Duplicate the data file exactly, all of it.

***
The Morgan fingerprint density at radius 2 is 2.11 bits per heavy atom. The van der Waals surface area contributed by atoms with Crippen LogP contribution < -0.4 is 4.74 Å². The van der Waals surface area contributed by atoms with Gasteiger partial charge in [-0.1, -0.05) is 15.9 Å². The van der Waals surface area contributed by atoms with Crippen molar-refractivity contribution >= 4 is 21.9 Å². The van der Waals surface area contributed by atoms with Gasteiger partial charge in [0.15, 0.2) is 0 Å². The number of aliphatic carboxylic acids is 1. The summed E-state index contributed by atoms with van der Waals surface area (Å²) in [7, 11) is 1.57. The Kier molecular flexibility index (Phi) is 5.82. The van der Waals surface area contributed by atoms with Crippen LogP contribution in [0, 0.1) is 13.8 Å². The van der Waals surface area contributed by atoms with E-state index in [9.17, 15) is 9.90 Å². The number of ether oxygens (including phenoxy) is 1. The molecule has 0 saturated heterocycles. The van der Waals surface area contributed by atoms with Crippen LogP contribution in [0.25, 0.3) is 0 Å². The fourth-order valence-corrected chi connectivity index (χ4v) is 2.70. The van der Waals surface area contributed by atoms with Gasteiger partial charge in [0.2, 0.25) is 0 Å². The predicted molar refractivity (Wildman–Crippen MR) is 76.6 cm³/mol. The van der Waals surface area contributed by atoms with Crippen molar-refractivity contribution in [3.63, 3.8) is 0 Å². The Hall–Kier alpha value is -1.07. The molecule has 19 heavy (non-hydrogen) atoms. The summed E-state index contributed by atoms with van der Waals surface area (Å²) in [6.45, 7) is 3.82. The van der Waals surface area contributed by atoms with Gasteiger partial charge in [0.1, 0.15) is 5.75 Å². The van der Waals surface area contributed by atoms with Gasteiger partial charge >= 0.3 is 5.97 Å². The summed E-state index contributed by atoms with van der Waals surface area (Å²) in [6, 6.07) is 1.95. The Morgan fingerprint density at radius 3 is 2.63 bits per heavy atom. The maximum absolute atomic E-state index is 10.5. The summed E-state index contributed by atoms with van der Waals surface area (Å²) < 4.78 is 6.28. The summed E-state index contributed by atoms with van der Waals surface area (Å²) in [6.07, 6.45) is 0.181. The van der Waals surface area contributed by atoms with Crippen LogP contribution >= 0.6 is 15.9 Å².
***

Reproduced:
The Morgan fingerprint density at radius 2 is 2.11 bits per heavy atom. The van der Waals surface area contributed by atoms with Crippen LogP contribution < -0.4 is 4.74 Å². The van der Waals surface area contributed by atoms with Gasteiger partial charge in [-0.1, -0.05) is 15.9 Å². The van der Waals surface area contributed by atoms with Crippen molar-refractivity contribution >= 4 is 21.9 Å². The van der Waals surface area contributed by atoms with Gasteiger partial charge in [0.15, 0.2) is 0 Å². The number of aliphatic carboxylic acids is 1. The summed E-state index contributed by atoms with van der Waals surface area (Å²) in [7, 11) is 1.57. The Kier molecular flexibility index (Phi) is 5.82. The van der Waals surface area contributed by atoms with Crippen LogP contribution in [0, 0.1) is 13.8 Å². The van der Waals surface area contributed by atoms with E-state index in [9.17, 15) is 9.90 Å². The number of ether oxygens (including phenoxy) is 1. The molecule has 0 saturated heterocycles. The van der Waals surface area contributed by atoms with Crippen LogP contribution in [0.25, 0.3) is 0 Å². The fourth-order valence-corrected chi connectivity index (χ4v) is 2.70. The van der Waals surface area contributed by atoms with Gasteiger partial charge in [0.2, 0.25) is 0 Å². The predicted molar refractivity (Wildman–Crippen MR) is 76.6 cm³/mol. The van der Waals surface area contributed by atoms with Crippen molar-refractivity contribution in [3.63, 3.8) is 0 Å². The Hall–Kier alpha value is -1.07. The molecule has 19 heavy (non-hydrogen) atoms. The summed E-state index contributed by atoms with van der Waals surface area (Å²) in [6.45, 7) is 3.82. The van der Waals surface area contributed by atoms with Gasteiger partial charge in [0.1, 0.15) is 5.75 Å². The van der Waals surface area contributed by atoms with Gasteiger partial charge >= 0.3 is 5.97 Å². The summed E-state index contributed by atoms with van der Waals surface area (Å²) in [6, 6.07) is 1.95. The Morgan fingerprint density at radius 3 is 2.63 bits per heavy atom. The maximum absolute atomic E-state index is 10.5. The summed E-state index contributed by atoms with van der Waals surface area (Å²) < 4.78 is 6.28. The summed E-state index contributed by atoms with van der Waals surface area (Å²) in [6.07, 6.45) is 0.181. The van der Waals surface area contributed by atoms with Crippen LogP contribution >= 0.6 is 15.9 Å².